Happy Thanksgiving Eve, Everyone! Today, I’m thankful to be chatting with 2020 Debut Crew-member  Sharon Giltrow. Her very first book, Bedtime Daddy, (illustrated by Katrin Dreiling) debuts with EK Books on May 12th, 2020. 

Welcome, Sharon!


And congratulations on your first picture book! Tell us a little about Bedtime Daddy.

Putting a daddy to bed can be hard work, but it can be loads of fun too. This hilarious book shows how a child…

  • wrestles their daddy into his pyjamas
  • reads just one more bedtime story
  • battles endless excuses….
  • frightens away monsters with monster spray

to finally get their daddy to bed.

Ha! Sounds like the perfect Father’s Day gift, since Bedtime Daddy will release in plenty of time for that holiday.

Now, let’s back up a bit. The road to publication is so often “long and winding.” Was that the case for you?

Well I was practicing my writing and honing my skills for eleven years before writing BEDTIME DADDY in June 2017. Then I revised it with help from my fantastic critique group. Started submitting it in November 2017, which was too soon. I revised it again with more help from my critique group and a publisher’s critique and submitted it to EK Books in June 2018. I Received the email two weeks later and signed the contract two months later. Twenty-one months after signing the contract BEDTME DADDY will be released.

Do you remember the exact moment when you found out you were going to be published for the first time?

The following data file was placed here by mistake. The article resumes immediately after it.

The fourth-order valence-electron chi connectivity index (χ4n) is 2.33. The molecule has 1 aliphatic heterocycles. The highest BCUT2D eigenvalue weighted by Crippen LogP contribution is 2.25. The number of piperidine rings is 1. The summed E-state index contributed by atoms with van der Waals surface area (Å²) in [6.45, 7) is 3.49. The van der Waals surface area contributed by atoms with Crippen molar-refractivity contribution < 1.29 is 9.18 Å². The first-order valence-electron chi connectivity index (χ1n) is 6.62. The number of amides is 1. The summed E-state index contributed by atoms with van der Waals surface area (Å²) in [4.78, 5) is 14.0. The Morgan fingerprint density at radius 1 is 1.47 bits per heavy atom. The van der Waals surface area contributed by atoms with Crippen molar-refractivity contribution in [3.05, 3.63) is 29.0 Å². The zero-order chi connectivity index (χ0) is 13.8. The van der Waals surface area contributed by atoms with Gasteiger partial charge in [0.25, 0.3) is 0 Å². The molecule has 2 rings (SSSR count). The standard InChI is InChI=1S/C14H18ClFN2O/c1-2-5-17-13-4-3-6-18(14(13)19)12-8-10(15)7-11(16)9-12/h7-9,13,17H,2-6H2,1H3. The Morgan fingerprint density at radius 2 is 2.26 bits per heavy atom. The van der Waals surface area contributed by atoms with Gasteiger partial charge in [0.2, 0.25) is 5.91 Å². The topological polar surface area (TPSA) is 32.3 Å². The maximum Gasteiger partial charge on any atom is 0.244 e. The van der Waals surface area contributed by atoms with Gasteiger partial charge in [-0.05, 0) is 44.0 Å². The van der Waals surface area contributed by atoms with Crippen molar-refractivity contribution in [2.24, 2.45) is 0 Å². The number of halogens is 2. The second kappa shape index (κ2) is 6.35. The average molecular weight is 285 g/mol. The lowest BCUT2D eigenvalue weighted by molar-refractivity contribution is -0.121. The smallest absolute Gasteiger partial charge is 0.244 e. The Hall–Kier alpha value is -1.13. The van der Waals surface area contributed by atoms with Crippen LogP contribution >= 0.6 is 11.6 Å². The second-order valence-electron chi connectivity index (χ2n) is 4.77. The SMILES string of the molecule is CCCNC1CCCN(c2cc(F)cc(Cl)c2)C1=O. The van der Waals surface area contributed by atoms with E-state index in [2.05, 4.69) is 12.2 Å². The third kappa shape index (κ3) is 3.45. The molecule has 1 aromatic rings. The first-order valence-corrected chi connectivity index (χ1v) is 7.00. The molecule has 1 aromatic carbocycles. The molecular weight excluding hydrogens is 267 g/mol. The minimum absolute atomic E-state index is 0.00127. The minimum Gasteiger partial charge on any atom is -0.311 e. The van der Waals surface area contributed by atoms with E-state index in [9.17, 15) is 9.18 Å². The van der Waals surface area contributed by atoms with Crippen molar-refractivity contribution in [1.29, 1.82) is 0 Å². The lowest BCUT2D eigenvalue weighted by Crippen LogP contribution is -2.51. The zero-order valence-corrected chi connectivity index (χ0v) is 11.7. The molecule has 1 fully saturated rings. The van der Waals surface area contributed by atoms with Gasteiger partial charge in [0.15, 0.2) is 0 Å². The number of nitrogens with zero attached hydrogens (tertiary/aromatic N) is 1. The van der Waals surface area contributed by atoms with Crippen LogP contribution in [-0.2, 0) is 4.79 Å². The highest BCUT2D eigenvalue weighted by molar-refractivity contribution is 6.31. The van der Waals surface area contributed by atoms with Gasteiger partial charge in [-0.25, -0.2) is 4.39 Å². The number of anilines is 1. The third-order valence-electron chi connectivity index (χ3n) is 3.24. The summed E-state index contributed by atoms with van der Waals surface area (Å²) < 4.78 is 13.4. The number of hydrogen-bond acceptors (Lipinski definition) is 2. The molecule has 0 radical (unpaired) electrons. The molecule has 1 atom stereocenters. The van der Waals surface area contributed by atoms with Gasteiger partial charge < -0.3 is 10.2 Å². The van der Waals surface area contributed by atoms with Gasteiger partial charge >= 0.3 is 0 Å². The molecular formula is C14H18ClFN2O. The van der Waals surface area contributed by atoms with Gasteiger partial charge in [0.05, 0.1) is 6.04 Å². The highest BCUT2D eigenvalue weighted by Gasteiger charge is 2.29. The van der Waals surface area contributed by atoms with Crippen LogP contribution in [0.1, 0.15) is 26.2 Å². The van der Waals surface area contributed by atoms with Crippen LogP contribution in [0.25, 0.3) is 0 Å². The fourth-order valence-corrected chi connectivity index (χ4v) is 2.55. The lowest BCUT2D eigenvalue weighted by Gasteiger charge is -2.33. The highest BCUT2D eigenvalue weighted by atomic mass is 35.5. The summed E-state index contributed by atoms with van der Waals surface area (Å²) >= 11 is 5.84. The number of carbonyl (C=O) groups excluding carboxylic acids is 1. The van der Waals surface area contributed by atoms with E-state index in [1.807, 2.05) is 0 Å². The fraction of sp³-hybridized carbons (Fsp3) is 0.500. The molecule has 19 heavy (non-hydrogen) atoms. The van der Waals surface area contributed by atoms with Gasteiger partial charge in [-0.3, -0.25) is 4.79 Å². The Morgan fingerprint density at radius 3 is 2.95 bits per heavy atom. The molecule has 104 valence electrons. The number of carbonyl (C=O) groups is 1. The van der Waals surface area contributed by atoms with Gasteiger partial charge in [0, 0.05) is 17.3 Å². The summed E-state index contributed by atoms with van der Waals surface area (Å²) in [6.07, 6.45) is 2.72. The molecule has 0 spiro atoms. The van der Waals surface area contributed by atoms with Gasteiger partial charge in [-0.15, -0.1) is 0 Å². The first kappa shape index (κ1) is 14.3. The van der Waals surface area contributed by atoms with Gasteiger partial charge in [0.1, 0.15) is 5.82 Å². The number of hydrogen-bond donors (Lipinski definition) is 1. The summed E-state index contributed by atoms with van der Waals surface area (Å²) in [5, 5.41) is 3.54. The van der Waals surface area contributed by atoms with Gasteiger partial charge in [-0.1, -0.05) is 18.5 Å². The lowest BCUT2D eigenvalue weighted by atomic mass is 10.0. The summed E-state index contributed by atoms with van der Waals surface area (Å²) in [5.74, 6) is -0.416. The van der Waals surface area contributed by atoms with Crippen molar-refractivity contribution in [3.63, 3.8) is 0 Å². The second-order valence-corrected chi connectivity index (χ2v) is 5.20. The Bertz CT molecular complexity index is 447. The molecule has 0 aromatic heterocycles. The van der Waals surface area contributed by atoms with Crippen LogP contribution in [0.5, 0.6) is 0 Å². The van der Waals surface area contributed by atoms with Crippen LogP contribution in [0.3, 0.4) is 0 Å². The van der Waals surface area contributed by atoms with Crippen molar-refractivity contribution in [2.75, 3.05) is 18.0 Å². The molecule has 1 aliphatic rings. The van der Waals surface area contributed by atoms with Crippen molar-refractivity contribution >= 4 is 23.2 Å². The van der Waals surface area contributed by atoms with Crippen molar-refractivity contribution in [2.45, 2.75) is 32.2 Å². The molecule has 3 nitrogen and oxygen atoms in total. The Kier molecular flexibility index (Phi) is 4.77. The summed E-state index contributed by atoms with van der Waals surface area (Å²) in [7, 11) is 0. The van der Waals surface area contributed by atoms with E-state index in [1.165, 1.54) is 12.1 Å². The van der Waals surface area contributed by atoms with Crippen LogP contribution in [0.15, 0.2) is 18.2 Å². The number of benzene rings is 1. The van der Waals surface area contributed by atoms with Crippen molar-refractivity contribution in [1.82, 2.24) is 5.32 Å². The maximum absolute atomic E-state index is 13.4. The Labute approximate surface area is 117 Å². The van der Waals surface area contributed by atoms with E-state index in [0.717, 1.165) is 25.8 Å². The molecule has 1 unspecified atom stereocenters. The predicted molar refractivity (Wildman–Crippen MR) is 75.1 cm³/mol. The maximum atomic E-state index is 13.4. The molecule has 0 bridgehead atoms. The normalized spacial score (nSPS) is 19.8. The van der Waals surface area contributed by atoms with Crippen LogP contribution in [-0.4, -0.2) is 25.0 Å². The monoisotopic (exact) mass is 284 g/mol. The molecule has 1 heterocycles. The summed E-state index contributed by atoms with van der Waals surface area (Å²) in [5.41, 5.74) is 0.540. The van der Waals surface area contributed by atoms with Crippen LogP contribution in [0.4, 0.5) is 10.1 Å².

The email from EK Books the publisher of my debut PB BEDTIME DADDY came through July 2018 when I was on a road trip with my family to the picturesque Denmark in Western Australia. I checked my emails while my husband was driving and I saw the email from EK books saying that they were interested and was the manuscript still available. “YES, YES!” I screamed. I re-read the email three times and then read it aloud to my family. Then I tried to act calm, replied to the email and continued on my holiday. I checked that email over and over until I was convinced it was real. At that point I knew my dream of becoming a published author was about to come true.

Wonderful. And have you always been a “writer”? What other fields have you worked in, and what made you want to write professionally?

From the time I learnt how to write as a child, I was either copying text from my favourite books or making books myself. I lived on a farm and loved having little projects to do. I even turned my bedroom into a library and made library cards for my books, which I borrowed out. Then I grew up and because I wanted to surround myself with playing, books and children, so I became an early childhood teacher. It wasn’t until my first child was born in 2006 that I thought, “Hey, I should write my own children’s book.” My first manuscript was called Noises at Night based on all the household noises I heard when I was awake in the middle of the night feeding my daughter. That manuscript hasn’t been published (yet) but it set me on my path as a professional author. Now I get to be a teacher and a writer at the same time ?. I get paid to play, read stories and write stories– best life ever!

In your writing, what subjects do you usually focus on?

Because I am surrounded by children every day, I like to write about them and their everyday life and routines. At the moment I am really enjoying writing role reversal stories about adults and children and how to books, written in the second and first person point of views. Being a teacher and a parent, I know a lot about child development and what makes children tick ?. I also come from a very big family: I am the youngest of eight children, so I have lots and lots of nieces, nephews and even great nieces and nephews ranging from 47 years old to 3 months old. So, I guess in the true sense of the word children and parents are my target audience.

Indeed! So, what does a typical day in your life look like?